After the latest instance of racism, Cagliari will probably be heavily punished. But we shouldn’t pretend that things like this can solve the problem of racism in football…
Last season, Inter were forced to play two games behind closed doors after the Napoli defender Kalidou Koulibaly was racially abused during a match in December. Was this the Italian authorities getting tough on racism? Could this be the start of a brave new approach to combatting this vile scourge?
Sort of. In a parallel move that would have been funny if it wasn’t so hair-tearingly stupid, Serie A also saw fit to ban Koulibaly for two matches, after he was sent off in the game for receiving two yellow cards: the first for a foul (that was, by the way, astoundingly soft) and the second when Koulibaly sarcastically applauded referee Paolo Mazzoleni for issuing that yellow card. This was after Napoli manager Carlo Ancelotti had asked Mazzoleni three times to suspend the game because of the previous racial abuse.
It’s this sort of foot-shooting, the lack of comprehension that being racially abused might just have had an impact on Koulibaly’s state of mind and maybe he didn’t really need to be suspended for two games after it, that gives the impression Italian football doesn’t take racial abuse seriously.
Perhaps they will do something to change that perception after the latest incident, when Romelu Lukaku was abused while playing for Inter against Cagliari this last weekend. Perhaps they will finally do something tangible to the club where Sulley Muntari, Samuel Eto’o and Moise Kean have all suffered similar abuse.
It matters, of course. It matters that those who abused Lukaku are punished. It matters that something is done to Cagliari, and it matters that in response to this Serie A announced a new anti-racism drive that will be rolled out in the autumn.
But arguably it matters more that any action taken doesn’t make anyone kid themselves that it’s going to stop racism. Call it punishment, call it a deterrent, call it whatever: just don’t call it a solution.
On the Totally Football Show last week, Carl Anka made this point clear. “The problem with this is everyone tries to ‘fight racism’ as if racism is a discreet thing you can punch or clamp or put in prison,” he said. “What racism is, is a disease like cholera in the water, and [fighting it is like] trying to put a cloud in a headlock.”
Nobody is going to solve or cure or fight discrimination with a few behind closed doors games. Just as you won’t solve or cure or fight it by Twitter monitoring the top 50 players on their platform, or other players boycotting social media in solidarity. All of this is essentially well-meaning, but it carries the implication that it’s going to be some sort of magic bullet that will make the problem go away.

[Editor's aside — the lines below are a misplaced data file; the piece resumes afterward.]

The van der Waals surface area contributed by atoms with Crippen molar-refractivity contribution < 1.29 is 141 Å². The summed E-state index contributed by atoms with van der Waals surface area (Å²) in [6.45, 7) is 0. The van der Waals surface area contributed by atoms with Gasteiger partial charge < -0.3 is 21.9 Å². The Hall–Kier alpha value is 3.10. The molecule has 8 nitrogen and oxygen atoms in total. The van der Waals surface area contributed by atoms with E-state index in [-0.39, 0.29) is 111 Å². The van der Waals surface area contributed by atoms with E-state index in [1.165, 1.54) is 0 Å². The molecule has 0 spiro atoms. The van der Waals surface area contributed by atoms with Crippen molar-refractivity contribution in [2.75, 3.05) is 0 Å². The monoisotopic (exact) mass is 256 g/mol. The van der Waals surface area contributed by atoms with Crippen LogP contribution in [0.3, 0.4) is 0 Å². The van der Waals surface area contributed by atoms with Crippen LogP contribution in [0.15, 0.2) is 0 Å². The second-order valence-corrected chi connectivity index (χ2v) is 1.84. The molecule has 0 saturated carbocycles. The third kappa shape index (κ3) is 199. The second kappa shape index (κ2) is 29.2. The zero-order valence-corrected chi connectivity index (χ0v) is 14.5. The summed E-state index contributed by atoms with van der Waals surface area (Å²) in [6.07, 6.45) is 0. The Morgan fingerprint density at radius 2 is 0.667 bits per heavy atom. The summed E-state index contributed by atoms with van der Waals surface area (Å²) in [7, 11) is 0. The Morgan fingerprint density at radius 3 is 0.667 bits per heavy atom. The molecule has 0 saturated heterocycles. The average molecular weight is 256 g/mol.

Of course, anyone sensible knows this is not the case. Racism will never disappear, and the best we can hope for is that it will shrink. So for now, something that everyone can do is listen when this happens to the people it happens to.
“Many players in the last month have suffered from racial abuse… I did yesterday too,” said Lukaku on Instagram. “Football is a game to be enjoyed and we shouldn’t accept any form of discrimination that will put our game in shame.
“Ladies and gentlemen it’s 2019 – instead of going forwards we’re going backwards. I hope the football federations all over the world react strongly on all cases of discrimination.
“Social media platforms (Instagram, Twitter, Facebook) need to work better as well with football clubs because every day you see at least a racist comment under a post of a person of colour. We’ve been saying it for years and still no action.”
That last bit is the key. People sit up and pay attention when racism is as overt as situations like Sunday in Cagliari, but are happier to look the other way or not take it as seriously when it’s not as obvious.
We've been saying it for years and still no action.
It’s easy to write off racists on Twitter as internet trolls, or dismiss old men on TV making lazy assumptions as just dinosaurs to be ignored, or even wave off the loaded language that is still used about players of colour.
But all of that feeds into the most overt racial abuse. Nobody goes from being prejudice-free to making monkey noises at Inter’s No.9 without being surrounded by a culture that normalises racism, that ‘others’ sportspeople of colour. People have to jump on and condemn these other forms of racism as well. And we have to listen.
This time, the Italian authorities will probably come down heavily on Cagliari to make an example of them, but that will be more about trying to convince the world they’re being serious about racism, rather than it being an effective way of combatting it.
It will take something much longer, much more considered, much harder to do that.
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